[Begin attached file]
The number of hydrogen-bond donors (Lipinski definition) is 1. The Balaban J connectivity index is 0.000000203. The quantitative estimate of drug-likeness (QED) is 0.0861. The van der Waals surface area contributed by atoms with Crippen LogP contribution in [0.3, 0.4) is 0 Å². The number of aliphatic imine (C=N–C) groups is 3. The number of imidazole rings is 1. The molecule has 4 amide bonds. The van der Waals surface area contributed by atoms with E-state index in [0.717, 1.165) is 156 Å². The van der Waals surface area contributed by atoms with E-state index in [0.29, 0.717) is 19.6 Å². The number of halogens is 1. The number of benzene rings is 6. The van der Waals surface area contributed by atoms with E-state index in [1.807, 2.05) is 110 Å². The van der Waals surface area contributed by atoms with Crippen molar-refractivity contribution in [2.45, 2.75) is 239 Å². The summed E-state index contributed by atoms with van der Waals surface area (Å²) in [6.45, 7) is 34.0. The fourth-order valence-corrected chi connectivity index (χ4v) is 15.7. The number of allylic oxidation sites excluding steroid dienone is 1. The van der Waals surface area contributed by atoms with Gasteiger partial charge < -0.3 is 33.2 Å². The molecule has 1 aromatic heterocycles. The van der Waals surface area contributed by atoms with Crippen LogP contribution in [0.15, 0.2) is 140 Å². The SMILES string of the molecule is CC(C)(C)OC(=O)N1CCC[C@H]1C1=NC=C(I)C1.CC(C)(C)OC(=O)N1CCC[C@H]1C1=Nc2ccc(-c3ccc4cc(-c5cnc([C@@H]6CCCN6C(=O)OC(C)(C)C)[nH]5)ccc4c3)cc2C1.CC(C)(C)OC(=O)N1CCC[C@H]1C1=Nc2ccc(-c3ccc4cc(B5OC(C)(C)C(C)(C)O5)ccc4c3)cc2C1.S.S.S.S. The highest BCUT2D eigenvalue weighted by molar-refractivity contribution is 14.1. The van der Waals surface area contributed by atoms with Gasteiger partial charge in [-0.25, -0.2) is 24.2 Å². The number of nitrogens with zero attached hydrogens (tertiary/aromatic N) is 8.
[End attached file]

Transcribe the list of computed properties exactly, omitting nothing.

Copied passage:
The number of hydrogen-bond donors (Lipinski definition) is 1. The Balaban J connectivity index is 0.000000203. The quantitative estimate of drug-likeness (QED) is 0.0861. The van der Waals surface area contributed by atoms with Crippen LogP contribution in [0.3, 0.4) is 0 Å². The number of aliphatic imine (C=N–C) groups is 3. The number of imidazole rings is 1. The molecule has 4 amide bonds. The van der Waals surface area contributed by atoms with E-state index in [0.717, 1.165) is 156 Å². The van der Waals surface area contributed by atoms with E-state index in [0.29, 0.717) is 19.6 Å². The number of halogens is 1. The number of benzene rings is 6. The van der Waals surface area contributed by atoms with E-state index in [1.807, 2.05) is 110 Å². The van der Waals surface area contributed by atoms with Crippen molar-refractivity contribution in [2.45, 2.75) is 239 Å². The summed E-state index contributed by atoms with van der Waals surface area (Å²) in [6.45, 7) is 34.0. The fourth-order valence-corrected chi connectivity index (χ4v) is 15.7. The number of allylic oxidation sites excluding steroid dienone is 1. The van der Waals surface area contributed by atoms with Gasteiger partial charge < -0.3 is 33.2 Å². The molecule has 1 aromatic heterocycles. The van der Waals surface area contributed by atoms with Crippen LogP contribution in [0.15, 0.2) is 140 Å². The SMILES string of the molecule is CC(C)(C)OC(=O)N1CCC[C@H]1C1=NC=C(I)C1.CC(C)(C)OC(=O)N1CCC[C@H]1C1=Nc2ccc(-c3ccc4cc(-c5cnc([C@@H]6CCCN6C(=O)OC(C)(C)C)[nH]5)ccc4c3)cc2C1.CC(C)(C)OC(=O)N1CCC[C@H]1C1=Nc2ccc(-c3ccc4cc(B5OC(C)(C)C(C)(C)O5)ccc4c3)cc2C1.S.S.S.S. The highest BCUT2D eigenvalue weighted by molar-refractivity contribution is 14.1. The van der Waals surface area contributed by atoms with Gasteiger partial charge in [-0.25, -0.2) is 24.2 Å². The number of nitrogens with zero attached hydrogens (tertiary/aromatic N) is 8.